The bolt stroke is 1.7”/42.3mm and ultimate ejection ferocity is controlled by your preferred bolt speed. The rifle uses a manual ejector that is exposed on the lower edge of the bolt face, as the bolt is itself drawn over it when cycling the action. This is all standard rimfire stuff (the firing pin is a rather special CZ cherry on the cake) but done with refinement on this superb action design.
The bolt shows a 20mm spherical tip on its curved handle, with the short lift avoiding any likely scope interaction. I have yet to suffer any failures with this or any other 457 when it comes to feeding from the magazine or ejecting. 20-grain XTPs in .17HMR, with their flatter hollow point meplat, are a little more problematic in some rifles, but not in this CZ. There is a left-hand side bolt release catch and it’s impossible to jam or stutter the smoothly flowing bolt stroke, even with deliberate brutality.
If we look at the ergonomics of the stock, this is where the laminate shows its most distinctive features. The thumbhole pistol grip offers a spacious, ambidextrous hold and additional stippling for grip on the otherwise silky-smooth grey/brown laminate. The reach to the trigger blade from the throat of the grip is 83mm and like the 14.25” length of pull. It certainly won’t disappoint taller shooters with longer fingers.
A hog’s back profile defines the stock’s comb, and this offers curving, versatile, vertical alignment, depending on the scope height and the length of your neck for a good cheek weld. It’s quite broad, and I would say it will suit those with smaller cheeks better.
With a grippy, stippled recoil pad that locks into your shoulder, plus a stiff forend and stable bipod support, this gun is surefooted from prone or off the bench, where its heavier build seems most suited to the role of a varminter or precision rimfire. The underside of the butt offers another stud for a sling, positional support for a soft rear bag and a spacious curved profile that allows easy non-shooting hand access to manipulate that bag.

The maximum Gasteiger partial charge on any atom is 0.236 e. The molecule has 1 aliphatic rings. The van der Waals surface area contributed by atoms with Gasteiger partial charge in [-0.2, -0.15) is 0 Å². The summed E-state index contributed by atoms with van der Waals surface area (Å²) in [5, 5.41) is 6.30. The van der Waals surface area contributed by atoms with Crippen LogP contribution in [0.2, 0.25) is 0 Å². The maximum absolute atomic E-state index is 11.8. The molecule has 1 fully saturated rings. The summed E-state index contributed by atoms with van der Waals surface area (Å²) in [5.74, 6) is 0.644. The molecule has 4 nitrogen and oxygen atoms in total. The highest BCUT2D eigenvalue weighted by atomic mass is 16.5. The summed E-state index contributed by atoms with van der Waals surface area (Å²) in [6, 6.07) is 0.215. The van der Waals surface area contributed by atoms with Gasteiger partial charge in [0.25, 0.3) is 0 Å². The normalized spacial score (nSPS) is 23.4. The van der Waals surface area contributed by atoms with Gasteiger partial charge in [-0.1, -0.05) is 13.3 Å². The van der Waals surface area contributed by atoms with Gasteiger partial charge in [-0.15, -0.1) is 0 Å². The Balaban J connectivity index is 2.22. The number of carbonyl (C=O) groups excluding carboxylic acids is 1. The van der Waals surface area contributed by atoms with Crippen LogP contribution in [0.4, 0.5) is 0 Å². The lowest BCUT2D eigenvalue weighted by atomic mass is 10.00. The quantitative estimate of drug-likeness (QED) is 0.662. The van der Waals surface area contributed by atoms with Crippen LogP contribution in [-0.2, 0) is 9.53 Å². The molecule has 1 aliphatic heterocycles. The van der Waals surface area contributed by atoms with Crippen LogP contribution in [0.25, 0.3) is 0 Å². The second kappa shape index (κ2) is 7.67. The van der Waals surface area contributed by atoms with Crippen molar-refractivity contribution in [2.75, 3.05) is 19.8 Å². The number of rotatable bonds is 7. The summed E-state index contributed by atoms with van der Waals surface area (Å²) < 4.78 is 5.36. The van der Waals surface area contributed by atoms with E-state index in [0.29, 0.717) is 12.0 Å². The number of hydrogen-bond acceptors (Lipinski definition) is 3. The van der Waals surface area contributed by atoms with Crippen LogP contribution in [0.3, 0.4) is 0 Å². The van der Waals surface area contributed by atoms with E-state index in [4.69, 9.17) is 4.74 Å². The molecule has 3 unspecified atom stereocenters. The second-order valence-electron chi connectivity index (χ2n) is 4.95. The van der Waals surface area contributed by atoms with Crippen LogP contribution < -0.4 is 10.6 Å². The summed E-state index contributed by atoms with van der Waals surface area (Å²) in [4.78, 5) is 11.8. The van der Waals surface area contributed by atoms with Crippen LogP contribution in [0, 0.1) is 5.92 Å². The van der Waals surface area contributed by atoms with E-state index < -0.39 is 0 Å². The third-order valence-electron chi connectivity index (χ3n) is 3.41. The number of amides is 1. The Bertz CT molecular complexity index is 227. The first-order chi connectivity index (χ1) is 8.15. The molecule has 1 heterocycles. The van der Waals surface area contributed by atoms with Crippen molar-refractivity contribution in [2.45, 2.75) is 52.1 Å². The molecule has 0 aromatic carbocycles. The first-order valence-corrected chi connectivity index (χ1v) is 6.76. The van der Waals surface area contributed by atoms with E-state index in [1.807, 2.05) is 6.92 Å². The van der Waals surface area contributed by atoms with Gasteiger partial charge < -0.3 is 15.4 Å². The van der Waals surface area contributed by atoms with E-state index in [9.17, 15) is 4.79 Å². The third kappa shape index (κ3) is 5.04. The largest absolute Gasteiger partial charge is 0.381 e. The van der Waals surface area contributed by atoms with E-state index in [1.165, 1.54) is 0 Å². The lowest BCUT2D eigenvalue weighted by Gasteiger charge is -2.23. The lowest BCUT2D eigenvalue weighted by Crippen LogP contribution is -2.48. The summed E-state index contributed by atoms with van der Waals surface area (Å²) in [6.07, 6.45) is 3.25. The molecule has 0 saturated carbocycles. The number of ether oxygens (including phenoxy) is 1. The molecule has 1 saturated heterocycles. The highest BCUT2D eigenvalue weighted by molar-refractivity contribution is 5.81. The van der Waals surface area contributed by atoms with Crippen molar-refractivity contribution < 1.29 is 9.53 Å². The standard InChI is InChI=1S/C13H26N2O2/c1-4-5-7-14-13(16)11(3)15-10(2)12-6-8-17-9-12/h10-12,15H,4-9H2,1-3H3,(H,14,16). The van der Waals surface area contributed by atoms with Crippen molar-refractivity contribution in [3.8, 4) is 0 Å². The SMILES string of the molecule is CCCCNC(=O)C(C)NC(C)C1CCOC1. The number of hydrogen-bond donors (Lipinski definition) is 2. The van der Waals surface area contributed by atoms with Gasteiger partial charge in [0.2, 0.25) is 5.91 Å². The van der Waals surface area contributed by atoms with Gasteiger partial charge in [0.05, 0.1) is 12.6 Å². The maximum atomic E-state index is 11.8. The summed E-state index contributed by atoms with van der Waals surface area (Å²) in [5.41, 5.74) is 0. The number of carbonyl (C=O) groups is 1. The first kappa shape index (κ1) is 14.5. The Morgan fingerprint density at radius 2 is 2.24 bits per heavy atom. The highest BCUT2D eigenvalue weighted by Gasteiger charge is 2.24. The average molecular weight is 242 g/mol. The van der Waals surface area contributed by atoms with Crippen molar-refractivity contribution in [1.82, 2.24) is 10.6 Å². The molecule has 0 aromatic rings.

On the range, I was greeted by typical windy winter weather and I’m not going to say that doing some paper punching with .17HMR delighted me, due to these conditions, but was perfectly representative of real-world conditions and allowed me to trust the CZ even on the bad days. I used 17 and 20-grain Hornady ammunition as well as 15.5-grain Winchester non-toxic, but the latter was very inconsistent and was discarded on safety grounds. The Hornady variants showed the barrel to be quite ‘fast’, offering chronographed muzzle velocities over the above those printed on the box. Both rounds were capable of 5-shot MOA groups on target at 100m. More ammunition and some windless range time may well have shown one of the fated ‘1/2” groups’ so favourably shot once and stored in a shooter’s wallet, but I don’t hold much time for that from the .17HMR. It’s a great performer for hunting, with superb terminal ballistics, but for specific target usage, I would choose a .22LR, regardless of range.
CZ’s Thumbhole Laminate version of the superb 457 will appeal to those wanting longer range capabilities and the sleek, refined looks of coloured, laminated birch. The stock may be a little too chunky for some, but that’s the joy of the 457. A little research and they already make the right gun for you, no need to modify anything. I have now used six variants of the 457, finding all to pair the mechanical perfection of the action to modern ergonomics more befitting precision target as well as hunting uses at a low cost per shot, that rimfires are becoming more drawn towards. Frankly, CZ changed my perception of the rimfire rifle with the 457 from day one. I now shoot them in preference to centrefires for pure enjoyment, the technical challenges and the experimentation offered.